Thursday, November 14, 2002

Iraq’s ‘capitulation’ is a Farce

I finally read the infamous letter from Iraq a little more closely. Yeah, sure, it's a psychotic episode on paper, but it is in no way an acceptance of unconditional inspections.

Amidst all the press relief that Iraq blinked or capitulated or whatever term is used, please note this paragraph from Iraq’s letter of "acceptance": "So, let the inspectors come to Baghdad to carry out their duties in accordance with the law, and then we will hear and see along with those who want to hear, see and move according to each one's responsibility and rights. The final word and reference will still be resolution No.687 with its obligations on both the Secretary general and Iraq, along will the code of conduct agreed upon in the agreement signed by the Secretary-General in New York on 16th September, 2002, and the press statement of Hans Blix and El Baradei in Vienna in 30/9- 1/10/2002."

Nobody yet has mentioned this, but Iraq has apparently only accepted inspections under UNMOVIC under the ridiculously toothless code of conduct that Iraq agreed to in 1998! By my reading of this letter of acceptance, Iraq is now in violation of the November 8 Security Council resolution for simply failing to agree to unconditional inspections as required. I know we won’t call them on this since we aren’t ready to attack, but can’t somebody mention this? Am I missing something here? How is this "final word" proviso in any way an acceptance of what was demanded?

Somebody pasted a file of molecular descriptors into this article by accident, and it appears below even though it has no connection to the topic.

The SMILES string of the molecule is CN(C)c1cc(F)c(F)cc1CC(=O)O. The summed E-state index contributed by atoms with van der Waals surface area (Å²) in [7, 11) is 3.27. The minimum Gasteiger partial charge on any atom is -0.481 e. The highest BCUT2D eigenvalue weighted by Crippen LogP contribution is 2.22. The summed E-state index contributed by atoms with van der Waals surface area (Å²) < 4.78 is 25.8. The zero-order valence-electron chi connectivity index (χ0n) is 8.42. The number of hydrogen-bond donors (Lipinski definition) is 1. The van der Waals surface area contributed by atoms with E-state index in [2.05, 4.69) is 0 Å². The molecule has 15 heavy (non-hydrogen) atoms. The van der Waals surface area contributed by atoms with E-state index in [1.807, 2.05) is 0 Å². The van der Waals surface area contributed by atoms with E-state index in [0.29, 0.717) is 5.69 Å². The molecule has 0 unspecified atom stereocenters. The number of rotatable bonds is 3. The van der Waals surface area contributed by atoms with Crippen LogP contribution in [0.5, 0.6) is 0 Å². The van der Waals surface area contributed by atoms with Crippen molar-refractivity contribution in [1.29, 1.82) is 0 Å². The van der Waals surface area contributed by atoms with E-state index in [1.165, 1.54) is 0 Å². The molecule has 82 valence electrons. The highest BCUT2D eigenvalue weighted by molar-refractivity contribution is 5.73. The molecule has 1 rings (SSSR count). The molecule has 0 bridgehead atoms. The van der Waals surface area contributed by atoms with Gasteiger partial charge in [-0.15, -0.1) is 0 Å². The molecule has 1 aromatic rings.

Call the Iraqis on this latest lie and tell the French and Russians to kiss off if they think they can still stand in our way.

You Think?

The Headline is “U.S., Iraq May Be Nearing Showdown.” This is far superior to the many headlines that initially proclaimed “Iraq Accepts UNSC Resolution.” For one thing, the former has the advantage of being accurate while the latter represents sheer wishful thinking on the part of writers who just think it is wrong to destroy Saddam.

Hidden amongst the nine pages of Iraq’s “accepting the inspections” letter was enough incoherent rage (won’t dignify their response by calling it a rant) to fuel about a hundred Unabomber manifestos. Then there were the “buts” that undermine the whole “they blinked” judgment. The article highlights this section: "Dealing with the inspectors, the government of Iraq will ... take into consideration their way of conduct, the intentions of those who are ill-intentioned among them and their improper approach in showing respect to the people's national dignity, their independence and security, and their country's security, independence, and sovereignty," The Iraqis still don’t get that unconditional inspections means they don’t get conditions. Now we wait for the folly of their 100-page “we don’t got nuthin’” letter detailing the pristine condition of all the baby milk laboratories they have buried under mosques and embedded in mountains.